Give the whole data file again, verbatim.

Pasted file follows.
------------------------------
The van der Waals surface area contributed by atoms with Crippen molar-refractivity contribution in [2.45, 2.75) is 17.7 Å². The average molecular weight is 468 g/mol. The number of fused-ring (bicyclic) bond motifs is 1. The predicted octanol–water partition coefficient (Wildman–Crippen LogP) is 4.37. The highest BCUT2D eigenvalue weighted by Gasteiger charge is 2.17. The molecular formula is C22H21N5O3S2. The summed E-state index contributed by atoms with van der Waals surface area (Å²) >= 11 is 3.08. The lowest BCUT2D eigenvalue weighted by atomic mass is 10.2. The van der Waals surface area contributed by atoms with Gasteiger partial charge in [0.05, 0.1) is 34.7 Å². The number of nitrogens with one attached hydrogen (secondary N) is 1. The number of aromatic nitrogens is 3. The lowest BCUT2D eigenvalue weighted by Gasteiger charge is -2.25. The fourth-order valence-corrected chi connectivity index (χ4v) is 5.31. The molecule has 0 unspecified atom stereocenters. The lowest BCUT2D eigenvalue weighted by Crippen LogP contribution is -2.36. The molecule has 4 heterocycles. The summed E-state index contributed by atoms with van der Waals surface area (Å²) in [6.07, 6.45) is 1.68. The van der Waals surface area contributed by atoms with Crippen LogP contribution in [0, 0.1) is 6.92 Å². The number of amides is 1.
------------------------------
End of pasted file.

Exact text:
The van der Waals surface area contributed by atoms with Crippen molar-refractivity contribution in [2.45, 2.75) is 17.7 Å². The average molecular weight is 468 g/mol. The number of fused-ring (bicyclic) bond motifs is 1. The predicted octanol–water partition coefficient (Wildman–Crippen LogP) is 4.37. The highest BCUT2D eigenvalue weighted by Gasteiger charge is 2.17. The molecular formula is C22H21N5O3S2. The summed E-state index contributed by atoms with van der Waals surface area (Å²) >= 11 is 3.08. The lowest BCUT2D eigenvalue weighted by atomic mass is 10.2. The van der Waals surface area contributed by atoms with Gasteiger partial charge in [0.05, 0.1) is 34.7 Å². The number of nitrogens with one attached hydrogen (secondary N) is 1. The number of aromatic nitrogens is 3. The lowest BCUT2D eigenvalue weighted by Gasteiger charge is -2.25. The fourth-order valence-corrected chi connectivity index (χ4v) is 5.31. The molecule has 0 unspecified atom stereocenters. The lowest BCUT2D eigenvalue weighted by Crippen LogP contribution is -2.36. The molecule has 4 heterocycles. The summed E-state index contributed by atoms with van der Waals surface area (Å²) in [6.07, 6.45) is 1.68. The van der Waals surface area contributed by atoms with Crippen LogP contribution in [0, 0.1) is 6.92 Å². The number of amides is 1.